59 Michael Kimaryo et al., Discipline Without Beating: A Challenge for Educators (Isamilo, Mwanza, Tanzania: Kulena Center for Children's Rights, 1998).
60 Ministry of Education and Culture, Republic of Namibia, Discipline With Care: Alternatives to Corporal Punishment (Namibia: Ministry of Education and Culture, 1993).
61 Human Rights Watch interview with Richard O.
62 Human Rights Watch interview with Margaret M. See also Human Rights Watch interview with Franz P. (stating that student are given rewards of exercise books if they perform well, and they may be exempted from paying school assessments, which are KSh2000 annually).
63 Human Rights Watch interview with Ben Ogatemo, Deputy Head teacher, Ng'ate Primary School, Central Province, May 6, 1999.
64 Namibia Ministry of Education and Culture, Discipline With Care.
65 Human Rights Watch interview with Dr. Obonyo, Nairobi, May 5, 1999.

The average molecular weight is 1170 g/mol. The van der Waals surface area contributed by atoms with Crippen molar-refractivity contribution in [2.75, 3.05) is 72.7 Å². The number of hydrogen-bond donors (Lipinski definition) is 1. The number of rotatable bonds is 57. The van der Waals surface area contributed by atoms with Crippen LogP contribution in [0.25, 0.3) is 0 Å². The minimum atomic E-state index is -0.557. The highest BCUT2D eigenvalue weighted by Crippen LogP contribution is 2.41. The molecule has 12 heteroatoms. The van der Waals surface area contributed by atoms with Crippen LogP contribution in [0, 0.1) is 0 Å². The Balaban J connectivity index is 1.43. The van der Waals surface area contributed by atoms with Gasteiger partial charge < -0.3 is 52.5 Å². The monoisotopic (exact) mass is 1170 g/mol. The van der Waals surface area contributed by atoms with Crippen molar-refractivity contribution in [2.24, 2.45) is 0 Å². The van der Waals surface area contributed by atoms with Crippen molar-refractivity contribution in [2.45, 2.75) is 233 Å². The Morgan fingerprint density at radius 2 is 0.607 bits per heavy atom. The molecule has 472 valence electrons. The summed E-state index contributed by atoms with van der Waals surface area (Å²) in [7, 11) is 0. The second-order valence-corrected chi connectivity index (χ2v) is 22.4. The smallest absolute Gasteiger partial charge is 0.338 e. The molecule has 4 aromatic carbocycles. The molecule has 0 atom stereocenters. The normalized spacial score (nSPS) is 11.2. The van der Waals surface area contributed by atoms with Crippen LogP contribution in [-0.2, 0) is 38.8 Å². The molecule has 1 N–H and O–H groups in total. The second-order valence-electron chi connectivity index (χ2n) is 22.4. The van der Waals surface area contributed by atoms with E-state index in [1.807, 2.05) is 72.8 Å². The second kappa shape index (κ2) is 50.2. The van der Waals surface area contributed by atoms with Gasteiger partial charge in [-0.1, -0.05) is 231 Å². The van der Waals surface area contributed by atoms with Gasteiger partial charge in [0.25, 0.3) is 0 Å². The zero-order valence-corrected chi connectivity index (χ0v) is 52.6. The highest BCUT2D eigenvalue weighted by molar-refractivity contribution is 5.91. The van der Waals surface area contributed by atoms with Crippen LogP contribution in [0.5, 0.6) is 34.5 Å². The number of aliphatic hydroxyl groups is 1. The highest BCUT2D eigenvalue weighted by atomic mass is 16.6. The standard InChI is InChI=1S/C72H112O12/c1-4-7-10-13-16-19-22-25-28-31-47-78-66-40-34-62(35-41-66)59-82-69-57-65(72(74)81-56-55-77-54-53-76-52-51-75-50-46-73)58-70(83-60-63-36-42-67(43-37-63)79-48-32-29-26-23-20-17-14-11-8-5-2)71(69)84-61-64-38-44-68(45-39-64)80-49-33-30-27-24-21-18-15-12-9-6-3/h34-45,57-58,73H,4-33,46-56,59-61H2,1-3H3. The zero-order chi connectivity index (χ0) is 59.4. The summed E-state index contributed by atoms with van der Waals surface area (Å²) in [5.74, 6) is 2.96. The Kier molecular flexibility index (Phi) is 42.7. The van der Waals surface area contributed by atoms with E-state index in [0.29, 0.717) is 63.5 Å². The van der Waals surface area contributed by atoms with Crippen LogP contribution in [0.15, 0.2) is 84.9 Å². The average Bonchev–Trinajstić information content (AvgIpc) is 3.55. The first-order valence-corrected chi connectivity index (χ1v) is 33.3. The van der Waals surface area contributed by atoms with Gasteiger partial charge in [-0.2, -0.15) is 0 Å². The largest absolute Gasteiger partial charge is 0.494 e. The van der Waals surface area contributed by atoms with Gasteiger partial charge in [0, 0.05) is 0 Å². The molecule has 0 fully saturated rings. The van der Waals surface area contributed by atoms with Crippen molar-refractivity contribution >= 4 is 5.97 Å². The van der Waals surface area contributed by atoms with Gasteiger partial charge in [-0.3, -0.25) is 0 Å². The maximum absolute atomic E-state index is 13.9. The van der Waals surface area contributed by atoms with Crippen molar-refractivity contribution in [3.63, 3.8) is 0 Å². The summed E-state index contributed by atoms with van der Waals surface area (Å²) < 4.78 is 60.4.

66 Human Rights Watch interview with Standard Seven instructor, Ng'ate Primary School, Central Province, May 6, 1999. See also Human Rights Watch interview with Headteacher K.A. Manxu, Khadija Primary, north of Mombasa, May 13, 1999 ("If a child fights in the school, we summon the parents, and ask them to come and sit with us. We counsel them, we warn them, we tell them it is not good. For instance, there are times when the big boys and girls fight. When this happens sometimes it is something at home that is causing it, so we speak to the parents. You don't punish a child for the sake of punishing, but so that they will reform. Sometimes maybe you find that a child is falling asleep in class. And maybe it is because the child had not taken tea at home that morning, so he is falling asleep. And maybe if you beat him it just makes him frustrated. So you must try to understand."); Human Rights Watch interview with District Education Officer Francis Kiplagat, Tambach, May 12, 1999 ("Discipline is the most important aspect in bringing up an individual. There's self discipline and there's enforced discipline. Correction can be done in several ways. We try to encourage guidance and counseling. If they are able to take it without the cane, we are happy.").